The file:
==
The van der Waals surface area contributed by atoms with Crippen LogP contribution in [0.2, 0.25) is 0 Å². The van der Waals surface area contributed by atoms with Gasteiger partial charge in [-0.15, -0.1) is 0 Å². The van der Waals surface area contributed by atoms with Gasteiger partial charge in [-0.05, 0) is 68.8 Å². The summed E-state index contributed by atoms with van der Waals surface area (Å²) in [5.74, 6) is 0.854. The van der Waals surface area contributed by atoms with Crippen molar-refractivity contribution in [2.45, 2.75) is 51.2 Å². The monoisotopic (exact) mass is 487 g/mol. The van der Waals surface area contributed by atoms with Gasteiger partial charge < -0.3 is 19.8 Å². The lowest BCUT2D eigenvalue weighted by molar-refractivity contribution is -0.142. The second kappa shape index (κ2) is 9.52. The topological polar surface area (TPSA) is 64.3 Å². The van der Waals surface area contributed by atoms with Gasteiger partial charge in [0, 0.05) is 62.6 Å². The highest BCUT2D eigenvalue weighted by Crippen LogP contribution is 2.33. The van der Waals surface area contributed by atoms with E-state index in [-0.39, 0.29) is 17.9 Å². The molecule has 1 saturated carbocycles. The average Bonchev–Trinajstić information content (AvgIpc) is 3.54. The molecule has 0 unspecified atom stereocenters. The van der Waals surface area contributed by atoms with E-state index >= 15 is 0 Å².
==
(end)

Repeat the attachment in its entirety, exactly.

The van der Waals surface area contributed by atoms with Crippen LogP contribution in [0.2, 0.25) is 0 Å². The van der Waals surface area contributed by atoms with Gasteiger partial charge in [-0.15, -0.1) is 0 Å². The van der Waals surface area contributed by atoms with Gasteiger partial charge in [-0.05, 0) is 68.8 Å². The summed E-state index contributed by atoms with van der Waals surface area (Å²) in [5.74, 6) is 0.854. The van der Waals surface area contributed by atoms with Crippen molar-refractivity contribution in [2.45, 2.75) is 51.2 Å². The monoisotopic (exact) mass is 487 g/mol. The van der Waals surface area contributed by atoms with Gasteiger partial charge < -0.3 is 19.8 Å². The lowest BCUT2D eigenvalue weighted by molar-refractivity contribution is -0.142. The second kappa shape index (κ2) is 9.52. The topological polar surface area (TPSA) is 64.3 Å². The van der Waals surface area contributed by atoms with Gasteiger partial charge in [0, 0.05) is 62.6 Å². The highest BCUT2D eigenvalue weighted by Crippen LogP contribution is 2.33. The van der Waals surface area contributed by atoms with E-state index in [-0.39, 0.29) is 17.9 Å². The molecule has 1 saturated carbocycles. The average Bonchev–Trinajstić information content (AvgIpc) is 3.54. The molecule has 0 unspecified atom stereocenters. The van der Waals surface area contributed by atoms with E-state index >= 15 is 0 Å².